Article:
CRTs: Current Income, Tax Breaks and Charitable Benefits in One Package

You might have several goals you'd like your estate plan to achieve. They may include giving to your favorite charity and leaving a significant amount to your loved ones under favorable tax terms. One estate planning technique that may allow you to accomplish both goals is the use of a charitable remainder trust (CRT).

Prime Advantages

Typically, you set up one of two types of CRTs and fund it with assets such as cash and securities. The trust then pays out income to a designated beneficiary or beneficiaries — perhaps yourself or your spouse — for life or a term of 20 years or less. If it suits your needs, you may postpone taking income distributions until a later date. In the meantime, the assets in the CRT continue to grow.

When using a CRT, you may be eligible for a current tax deduction based on several factors. They include the value of the assets at the time of the transfer, the ages of the income beneficiaries and the government's Section 7520 rate. The resulting tax deduction may be anywhere from $10,000 to hundreds of thousands of dollars. As a general rule, the greater the payout to you (and consequently, the lower the calculated amount that ultimately goes to charity), the lower the deduction.

Because provisions under the Tax Cuts and Jobs Act limit certain itemized deductions and increase the standard deduction through 2025, consider transferring assets in a year in which you expect to itemize. Further, the deduction for appreciated assets is generally limited to 30% of your adjusted gross income (AGI). However, if the 30%-of-AGI limit applies, you can carry forward any excess for up to five years.

2 Types

There are two types of CRTs, each with pros and cons:

  1. Charitable remainder annuity trust (CRAT). This type of instrument pays out a fixed percentage — ranging from 5% to 50% — of the trust's initial value and doesn't allow additional contributions once it's funded. It offers the advantage of uniform payouts, regardless of fluctuations in the trust's value.
  2. Charitable remainder unitrust (CRUT). This trust pays out a fixed percentage (ranging from 5% to 50% of its value) recalculated annually and allows additional contributions. A CRUT enables payouts to keep pace with inflation because they increase as the trust's value increases. But one potential disadvantage of a CRUT is that payouts shrink if the trust's value declines.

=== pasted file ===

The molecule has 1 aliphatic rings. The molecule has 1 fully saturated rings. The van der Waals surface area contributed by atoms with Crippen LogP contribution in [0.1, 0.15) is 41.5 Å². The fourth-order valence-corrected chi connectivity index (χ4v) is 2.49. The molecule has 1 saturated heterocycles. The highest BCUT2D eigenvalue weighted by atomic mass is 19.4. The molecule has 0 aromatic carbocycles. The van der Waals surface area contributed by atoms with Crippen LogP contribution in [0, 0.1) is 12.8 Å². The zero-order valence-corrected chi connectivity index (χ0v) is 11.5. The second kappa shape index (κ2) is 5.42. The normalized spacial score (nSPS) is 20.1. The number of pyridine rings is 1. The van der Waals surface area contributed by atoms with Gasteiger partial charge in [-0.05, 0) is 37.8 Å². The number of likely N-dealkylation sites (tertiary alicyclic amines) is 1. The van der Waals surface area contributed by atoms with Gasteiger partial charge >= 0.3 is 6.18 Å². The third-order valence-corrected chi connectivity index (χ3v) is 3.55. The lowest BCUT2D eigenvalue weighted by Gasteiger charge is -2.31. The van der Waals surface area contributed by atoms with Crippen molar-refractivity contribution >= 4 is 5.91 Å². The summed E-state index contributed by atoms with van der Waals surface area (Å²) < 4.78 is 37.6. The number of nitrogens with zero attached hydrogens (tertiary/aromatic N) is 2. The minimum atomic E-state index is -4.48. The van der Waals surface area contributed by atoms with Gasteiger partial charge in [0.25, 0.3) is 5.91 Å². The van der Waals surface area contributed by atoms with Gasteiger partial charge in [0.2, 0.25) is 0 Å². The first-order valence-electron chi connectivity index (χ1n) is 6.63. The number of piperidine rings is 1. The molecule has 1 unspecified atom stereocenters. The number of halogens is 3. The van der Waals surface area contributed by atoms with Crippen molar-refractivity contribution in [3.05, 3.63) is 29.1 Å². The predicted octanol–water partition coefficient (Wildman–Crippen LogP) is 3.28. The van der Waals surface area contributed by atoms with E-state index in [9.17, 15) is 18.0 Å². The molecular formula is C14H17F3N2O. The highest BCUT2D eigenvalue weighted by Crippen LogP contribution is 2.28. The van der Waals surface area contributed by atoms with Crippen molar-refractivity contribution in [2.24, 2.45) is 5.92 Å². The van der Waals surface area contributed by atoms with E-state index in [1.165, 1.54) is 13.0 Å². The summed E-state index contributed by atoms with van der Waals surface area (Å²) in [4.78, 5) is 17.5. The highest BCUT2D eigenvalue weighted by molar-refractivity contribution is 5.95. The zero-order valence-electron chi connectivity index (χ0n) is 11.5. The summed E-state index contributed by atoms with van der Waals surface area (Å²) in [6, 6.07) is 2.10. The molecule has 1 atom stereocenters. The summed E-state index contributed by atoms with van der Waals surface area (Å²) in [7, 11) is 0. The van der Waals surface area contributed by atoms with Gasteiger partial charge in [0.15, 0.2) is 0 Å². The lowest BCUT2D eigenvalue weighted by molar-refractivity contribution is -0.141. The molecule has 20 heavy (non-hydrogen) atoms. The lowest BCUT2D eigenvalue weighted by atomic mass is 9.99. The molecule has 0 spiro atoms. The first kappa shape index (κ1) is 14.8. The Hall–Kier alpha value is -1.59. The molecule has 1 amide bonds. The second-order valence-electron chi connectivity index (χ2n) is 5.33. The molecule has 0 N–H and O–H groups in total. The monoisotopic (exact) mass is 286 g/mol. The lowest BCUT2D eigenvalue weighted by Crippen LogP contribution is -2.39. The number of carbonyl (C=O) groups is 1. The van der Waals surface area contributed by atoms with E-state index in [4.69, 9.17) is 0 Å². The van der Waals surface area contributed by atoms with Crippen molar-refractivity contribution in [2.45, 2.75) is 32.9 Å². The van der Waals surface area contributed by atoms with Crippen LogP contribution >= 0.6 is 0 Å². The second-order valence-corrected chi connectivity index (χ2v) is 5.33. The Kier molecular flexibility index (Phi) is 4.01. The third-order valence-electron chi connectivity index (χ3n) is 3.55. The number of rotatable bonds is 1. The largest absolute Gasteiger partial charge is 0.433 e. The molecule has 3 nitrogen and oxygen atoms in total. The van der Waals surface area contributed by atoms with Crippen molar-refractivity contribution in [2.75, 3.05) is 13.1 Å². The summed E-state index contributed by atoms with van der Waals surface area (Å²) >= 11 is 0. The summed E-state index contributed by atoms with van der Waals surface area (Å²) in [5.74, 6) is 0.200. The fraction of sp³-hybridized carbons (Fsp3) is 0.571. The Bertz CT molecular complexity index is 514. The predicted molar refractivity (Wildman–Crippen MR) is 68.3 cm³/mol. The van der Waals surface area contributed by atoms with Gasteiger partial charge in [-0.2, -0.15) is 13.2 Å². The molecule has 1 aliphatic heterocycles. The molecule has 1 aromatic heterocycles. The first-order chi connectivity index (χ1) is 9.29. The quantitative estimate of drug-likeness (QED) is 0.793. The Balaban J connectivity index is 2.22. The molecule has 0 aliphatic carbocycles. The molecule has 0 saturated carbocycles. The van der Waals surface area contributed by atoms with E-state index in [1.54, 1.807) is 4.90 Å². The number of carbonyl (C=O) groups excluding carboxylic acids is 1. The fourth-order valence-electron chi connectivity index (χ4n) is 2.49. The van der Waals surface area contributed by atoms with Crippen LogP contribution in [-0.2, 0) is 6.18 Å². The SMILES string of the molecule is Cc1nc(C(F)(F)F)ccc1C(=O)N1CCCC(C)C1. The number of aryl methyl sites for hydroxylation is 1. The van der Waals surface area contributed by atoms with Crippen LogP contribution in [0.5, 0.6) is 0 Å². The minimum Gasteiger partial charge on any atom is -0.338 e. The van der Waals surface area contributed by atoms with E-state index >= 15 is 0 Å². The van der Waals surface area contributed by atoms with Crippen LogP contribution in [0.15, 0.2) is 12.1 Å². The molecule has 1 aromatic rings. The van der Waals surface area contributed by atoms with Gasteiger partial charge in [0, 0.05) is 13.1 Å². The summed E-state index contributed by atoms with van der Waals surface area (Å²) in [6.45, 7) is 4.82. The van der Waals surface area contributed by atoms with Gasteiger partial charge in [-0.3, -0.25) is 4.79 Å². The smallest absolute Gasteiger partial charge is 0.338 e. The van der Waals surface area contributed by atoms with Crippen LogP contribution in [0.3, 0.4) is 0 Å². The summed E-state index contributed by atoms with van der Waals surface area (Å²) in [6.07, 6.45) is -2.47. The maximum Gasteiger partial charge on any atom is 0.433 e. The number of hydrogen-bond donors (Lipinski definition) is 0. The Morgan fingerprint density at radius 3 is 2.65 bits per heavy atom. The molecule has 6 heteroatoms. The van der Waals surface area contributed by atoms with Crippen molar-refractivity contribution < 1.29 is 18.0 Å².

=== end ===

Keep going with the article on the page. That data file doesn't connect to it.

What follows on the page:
Either type of CRT may be coordinated with other estate planning techniques. For example, a CRAT or CRUT often is supplemented by another trust or a life insurance policy to even things out for family members when the remainder goes to charity.

Your Trustee's Role

When you set up a CRT, you must appoint the trustee who'll manage its assets. This should be someone with the requisite financial knowledge and a familiarity with your personal situation. Thus, it could be a professional or an entity, a family member, or a close friend.

Because of the potentially significant dollars at stake, many trust creators opt for a professional who specializes in managing trust assets. If you're leaning in this direction, interview several candidates and choose the best one for your situation, considering factors such as experience, investment performance and the level of services provided.

Know that a trustee is obligated to adhere to the terms of the trust and follow your instructions.

Thus, you still maintain some measure of control if someone else is handling these duties. For example, you may retain the right to change the trustee if you become dissatisfied or designate a different charity to receive the remainder assets.

New Option

You may be able to take advantage of a one-time opportunity to use a qualified charitable distribution (QCD) to fund your trust. Normally, as long as you're older than age 70 ½, you can transfer up to $105,000 (in 2024) annually from an IRA to qualified charities. QCDs aren't taxable or tax-deductible but count as required minimum distributions.

The new option is to transfer a split-interest gift of up to $53,000 (in 2024) to a CRAT, CRUT or charitable gift annuity. This amount is subtracted from your $105,000 annual QCD limit. However, there are restrictions, and split-interest gifts aren't for everyone.


Keep in mind that CRTs are irrevocable, meaning once you execute one, you can't undo it. So be sure to discuss your options thoroughly with your estate planning advisor first.

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